The LDB communication also pointed out, "currently, the LDB has listings for 160 beers produced by small and medium-sized BC breweries. In comparison, there are 30 listings for small to medium US craft breweries."

These numbers seem to support that the LDB is giving local, craft breweries a fair shake but consider that in the eyes of the LDB a medium-sized brewery can produce all the way up to 160,000 HL annually, so you can include many breweries that the craft beer drinker would never consider to craft breweries. In fact, with the recent tied house law changes, medium-sized breweries are considered those that have an annual production of over 15,000 HL up to 300,000 HL which is a massive amount of beer and so far removed from the craft scene that it is laughable! 

I am not sure what standard the LDB is using but if it is up to 160,000 you can include Okanagan Spring (10 listings) and Granville Island (15 listings) and if it is up to 300,000 HL, you can include Pacific Western Brewing (16 listings) as well. 

So you really have to take that stat of 160 listings with a grain of salt.

And if you consider that Labbat & Molson have over 60 listings just for their beers, 95% of which are impossible to differentiate taste-wise from one another, the 160 listings for all BC "small-to-medium-sized" breweries looks a little lame. If BC Liquor Stores are feeling the pinch for shelf space and want to offer the best products available to their consumers and, "a complete portfolio of beers," they could cut back on these massive number of listings for large breweries. 

I see no need for Molson Canadian to be available in 18-pack, 15-pack, 12-pack bottles and 30-pack, 24-pack, 15-pack, 12-pack, 8-pack and 6-pack tins on BC Liquor Store shelves.

As you know, this is exciting times for the BC craft beer industry which is experiencing unprecedented growth and success. In their December 2012 Quarterly Market Review (QMR), LDB stats show domestic beer sales for breweries under 15,000 hectolitres are up 24.81% for draft and a whopping 53.36% for packaged product over the same quarter last year and this is despite the fact domestic beers sales are dropping consistently here in BC. In fact, US beer sales are dropping as well, (15.31% by volume, 10.84% in dollars) which seems contrary to the intro to Giesbrecht's talk where it was written, "U.S. craft beers have seen solid growth in British Columbia... and the LDB's report of only having 30 US listings for small to medium-sized breweries.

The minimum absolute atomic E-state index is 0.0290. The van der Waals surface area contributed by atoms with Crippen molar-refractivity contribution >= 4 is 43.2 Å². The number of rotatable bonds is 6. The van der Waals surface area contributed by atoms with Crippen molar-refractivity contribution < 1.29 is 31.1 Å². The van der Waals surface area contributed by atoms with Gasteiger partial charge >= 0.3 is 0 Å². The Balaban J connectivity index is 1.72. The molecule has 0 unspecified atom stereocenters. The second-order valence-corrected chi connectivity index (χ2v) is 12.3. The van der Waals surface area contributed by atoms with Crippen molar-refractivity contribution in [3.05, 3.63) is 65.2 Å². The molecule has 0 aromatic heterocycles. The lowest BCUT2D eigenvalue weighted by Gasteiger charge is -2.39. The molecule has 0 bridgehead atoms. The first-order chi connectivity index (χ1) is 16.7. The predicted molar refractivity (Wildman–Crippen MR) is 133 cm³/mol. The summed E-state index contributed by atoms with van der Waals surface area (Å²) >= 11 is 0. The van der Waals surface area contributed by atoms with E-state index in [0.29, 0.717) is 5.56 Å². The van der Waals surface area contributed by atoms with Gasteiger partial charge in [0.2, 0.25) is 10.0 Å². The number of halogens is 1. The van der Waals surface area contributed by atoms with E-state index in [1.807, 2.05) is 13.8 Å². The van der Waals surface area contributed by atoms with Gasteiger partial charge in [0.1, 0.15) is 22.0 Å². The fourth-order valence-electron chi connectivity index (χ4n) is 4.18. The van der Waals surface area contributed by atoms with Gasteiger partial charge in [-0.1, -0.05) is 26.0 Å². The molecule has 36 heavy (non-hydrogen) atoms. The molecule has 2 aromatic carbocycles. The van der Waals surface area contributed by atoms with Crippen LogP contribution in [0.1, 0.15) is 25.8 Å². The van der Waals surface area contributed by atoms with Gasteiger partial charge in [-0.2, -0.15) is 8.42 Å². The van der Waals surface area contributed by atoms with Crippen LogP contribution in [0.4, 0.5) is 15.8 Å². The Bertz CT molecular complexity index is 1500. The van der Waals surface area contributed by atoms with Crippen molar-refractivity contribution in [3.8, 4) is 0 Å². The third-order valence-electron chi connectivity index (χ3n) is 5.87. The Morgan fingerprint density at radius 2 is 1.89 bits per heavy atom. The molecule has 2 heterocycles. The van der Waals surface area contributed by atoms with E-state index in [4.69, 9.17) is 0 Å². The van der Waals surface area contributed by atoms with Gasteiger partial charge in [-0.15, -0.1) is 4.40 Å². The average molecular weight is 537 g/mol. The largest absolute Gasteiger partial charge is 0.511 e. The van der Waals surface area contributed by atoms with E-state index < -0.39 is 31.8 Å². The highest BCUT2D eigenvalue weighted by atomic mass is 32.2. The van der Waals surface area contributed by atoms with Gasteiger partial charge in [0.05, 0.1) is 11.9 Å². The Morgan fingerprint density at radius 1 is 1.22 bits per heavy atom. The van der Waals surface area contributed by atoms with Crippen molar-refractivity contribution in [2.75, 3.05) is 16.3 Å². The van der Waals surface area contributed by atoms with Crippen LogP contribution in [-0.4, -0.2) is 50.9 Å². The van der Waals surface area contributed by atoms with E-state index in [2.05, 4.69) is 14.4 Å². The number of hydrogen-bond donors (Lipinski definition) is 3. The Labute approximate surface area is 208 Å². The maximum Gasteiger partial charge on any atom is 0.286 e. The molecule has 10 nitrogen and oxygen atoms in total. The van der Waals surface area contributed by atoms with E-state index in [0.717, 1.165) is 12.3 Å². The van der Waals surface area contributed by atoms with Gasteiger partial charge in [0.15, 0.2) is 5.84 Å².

I also posed the question, "Is the LDB looking to support BC breweries at a critical time of growth for this local, home-grown industry which is providing key employment opportunities in BC during hard economic times and if so, how?"

The LDB stated to me that they do in fact support the BC craft beer industry. 

In their email they stated, "the Province provides preferential rates of mark-up for small breweries. This policy has had a significant impact on the growth and stability of the craft brewery sector in British Columbia which is one of the most vibrant in the country," and I'll have to give them that one. 

But the email went on to state, "In addition, the Province offers craft brewers a very affordable distribution rate if they choose to have the LDB distribute their product. Also, craft brewers are offered excellent display opportunities in BC Liquor Stores throughout the province that raise the profile of their products."

Low cost LDB distribution is brilliant if you brew close to a LDB warehouse where you have to deliver your beer in order for them to distribute it! It is of little use to breweries who are located nowhere near the two distribution warehouses located in East Vancouver and Kamloops.

And as for "excellent display opportunities in BC Liquor Stores...." I don't even know where to start with that one. If you want to see how serious the BC Liquor Stores take promoting BC craft beer, check out Barley Mowat's series posts about LDB's focus on marketing here and here you will get the picture.  

This craft beer boom in BC has everything to do with the breweries producing great beer, which is garnering consumer support, which in turn is causing more and more licensees to realize that BC craft beers are quality and profitable products to sell and has little to do with the LDB supporting the industry that continues to put more and more $$$s in their coffers. 

It would make far more sense to me if the BC Government was hosting buyers and distributors from Washington State and Oregon, trying to entice them to buy BC craft beer and distribute it is their markets. 

This I would see as supportive. 

Or just allow BC breweries to list their beers so they can at least sell in their local LDB Liquor Stores.